His mom, understanding his drive and passion, supported him the best way a mother can - driving him to and from hockey practice, to the mountains, basketball courts and soccer fields. But his focus didn't end on the training grounds - Ryan would come home and do hundreds of sit ups and push ups in his room after practice. Tom, his step dad, would walk into his room, hearing Ryan counting and strange noises from upstairs and catch him legs wrapped around his top bunk, suspended in air and doing sit ups, "24, 25, 26, 27..." and start adding in numbers: "8, 16, 4, 7, 23". Ryan would lose track, get upset and then start all over again from the beginning.

In high school, Ryan focused primarily on hockey. He spent the majority of his time in Canada - teaching in Penticton, playing with sharp skates, hurling sticks and reaching his VO2 Max daily. Again, since he was smaller than most, he worked even harder. Bigger, slower opponents could send him flying across the ice but they'd have to catch him first. And often Ryan skated circles around them. He also was the one to start the most fights - losing his front tooth before he had his first tattoo.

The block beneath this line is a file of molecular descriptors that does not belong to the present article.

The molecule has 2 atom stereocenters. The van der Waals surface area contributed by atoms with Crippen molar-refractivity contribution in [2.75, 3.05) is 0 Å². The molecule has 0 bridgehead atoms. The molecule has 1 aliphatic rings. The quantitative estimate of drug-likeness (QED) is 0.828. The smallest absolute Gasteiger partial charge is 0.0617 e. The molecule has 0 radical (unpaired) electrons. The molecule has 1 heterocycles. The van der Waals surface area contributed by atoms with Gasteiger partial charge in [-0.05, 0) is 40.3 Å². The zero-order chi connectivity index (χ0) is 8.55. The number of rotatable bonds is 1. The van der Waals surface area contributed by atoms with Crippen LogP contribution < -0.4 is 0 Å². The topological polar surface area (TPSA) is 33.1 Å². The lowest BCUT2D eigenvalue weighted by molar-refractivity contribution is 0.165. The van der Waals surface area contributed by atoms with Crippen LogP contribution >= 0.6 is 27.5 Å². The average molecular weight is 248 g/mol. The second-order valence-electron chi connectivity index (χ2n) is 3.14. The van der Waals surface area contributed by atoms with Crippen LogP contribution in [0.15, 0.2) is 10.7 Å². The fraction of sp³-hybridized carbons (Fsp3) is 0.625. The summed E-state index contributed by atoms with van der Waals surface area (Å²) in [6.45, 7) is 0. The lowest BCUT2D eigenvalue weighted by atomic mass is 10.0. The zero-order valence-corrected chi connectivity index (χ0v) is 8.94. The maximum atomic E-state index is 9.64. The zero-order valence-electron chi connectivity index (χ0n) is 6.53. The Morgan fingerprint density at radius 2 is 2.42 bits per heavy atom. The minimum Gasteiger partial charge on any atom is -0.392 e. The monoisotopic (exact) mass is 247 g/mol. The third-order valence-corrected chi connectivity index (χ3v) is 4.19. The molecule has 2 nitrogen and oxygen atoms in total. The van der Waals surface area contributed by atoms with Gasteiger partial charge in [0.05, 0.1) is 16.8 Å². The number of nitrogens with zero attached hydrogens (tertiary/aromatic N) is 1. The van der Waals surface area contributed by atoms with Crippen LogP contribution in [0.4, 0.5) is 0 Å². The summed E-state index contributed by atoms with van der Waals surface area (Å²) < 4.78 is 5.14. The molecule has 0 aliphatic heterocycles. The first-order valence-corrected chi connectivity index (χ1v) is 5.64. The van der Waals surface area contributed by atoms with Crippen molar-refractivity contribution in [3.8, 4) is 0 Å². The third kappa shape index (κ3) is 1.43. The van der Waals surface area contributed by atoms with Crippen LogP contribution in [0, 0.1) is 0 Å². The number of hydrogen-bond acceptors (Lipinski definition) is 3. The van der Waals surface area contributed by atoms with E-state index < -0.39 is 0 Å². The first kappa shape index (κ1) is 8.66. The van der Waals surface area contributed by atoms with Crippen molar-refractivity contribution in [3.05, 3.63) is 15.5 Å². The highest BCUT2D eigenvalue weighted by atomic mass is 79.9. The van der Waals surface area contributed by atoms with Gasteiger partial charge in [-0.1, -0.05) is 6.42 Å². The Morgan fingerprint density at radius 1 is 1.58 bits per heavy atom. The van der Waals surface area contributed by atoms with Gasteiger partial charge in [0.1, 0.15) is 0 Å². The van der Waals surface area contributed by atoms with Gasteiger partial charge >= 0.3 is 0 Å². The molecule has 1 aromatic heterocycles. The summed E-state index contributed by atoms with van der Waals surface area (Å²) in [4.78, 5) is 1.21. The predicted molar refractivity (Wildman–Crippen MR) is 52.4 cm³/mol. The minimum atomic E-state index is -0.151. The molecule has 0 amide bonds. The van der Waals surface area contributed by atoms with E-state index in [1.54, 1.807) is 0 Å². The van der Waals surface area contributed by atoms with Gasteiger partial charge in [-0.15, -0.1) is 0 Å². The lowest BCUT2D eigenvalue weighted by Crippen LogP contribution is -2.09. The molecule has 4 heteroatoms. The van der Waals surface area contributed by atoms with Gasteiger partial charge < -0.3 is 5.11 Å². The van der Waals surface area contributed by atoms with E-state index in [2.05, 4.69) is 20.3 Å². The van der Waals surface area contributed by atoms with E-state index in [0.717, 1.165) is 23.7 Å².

By the time Ryan and I met, hockey had run its course in his life. Or at least wasn't the dominant drive it had once been. Hanging out with his friends and partying became important. He took a year off from school after graduating high school. Yet somehow, call it fate or destiny, our circle of friends knew one another and as a result we met. But his drive and passion was shifting.

He enrolled back in school and applied himself to his studies. He excelled at math and computer science. And during that time he discovered rock climbing. Or rather, it discovered him. He became obsessed, as only a lifelong athlete can. But living in the wet Pacific Northwest climate is rough for a burgeoning climber. I remember early one summer, I dropped Ryan off at Josh's house for a two week long road/climbing trip, and he returned transformed. That trip cemented his love for climbing.

By default, I started climbing too. I loved spending time with Ryan, in the outdoors and going places only a handful of people on the planet have been. We spent our honeymoon in Yosemite - the birthplace of American climbing. We traveled to Europe to climb Fontainebleu, Ceuse, the Dolomites, the Bavarian Forest, Chamonix. We road tripped down to Arizona, California, Oregon, Idaho, Colorado, and Utah.

During those road trips, we would swap driving but every time rock came into view, either off the side of the freeway or an obscure place, Ryan would forget he was behind the wheel and marvel at the rock, nearly crashing. And if I was behind the wheel, he would glue his eyes to the window asking me to slow down. What did he see? What was this drive?

It was becoming clear to me that Ryan's love for climbing went beyond normal interests. He was so passionate about rocks - the way they form, the way they feel, the way they climb - that I had to find something I was equally as passionate about. Unfortunately it wasn't hauling myself up granite slabs. Sure, I enjoyed it. Especially multi-pitch  adventure routes. But it stopped there. Cycling entered into my life and swept me off my feet.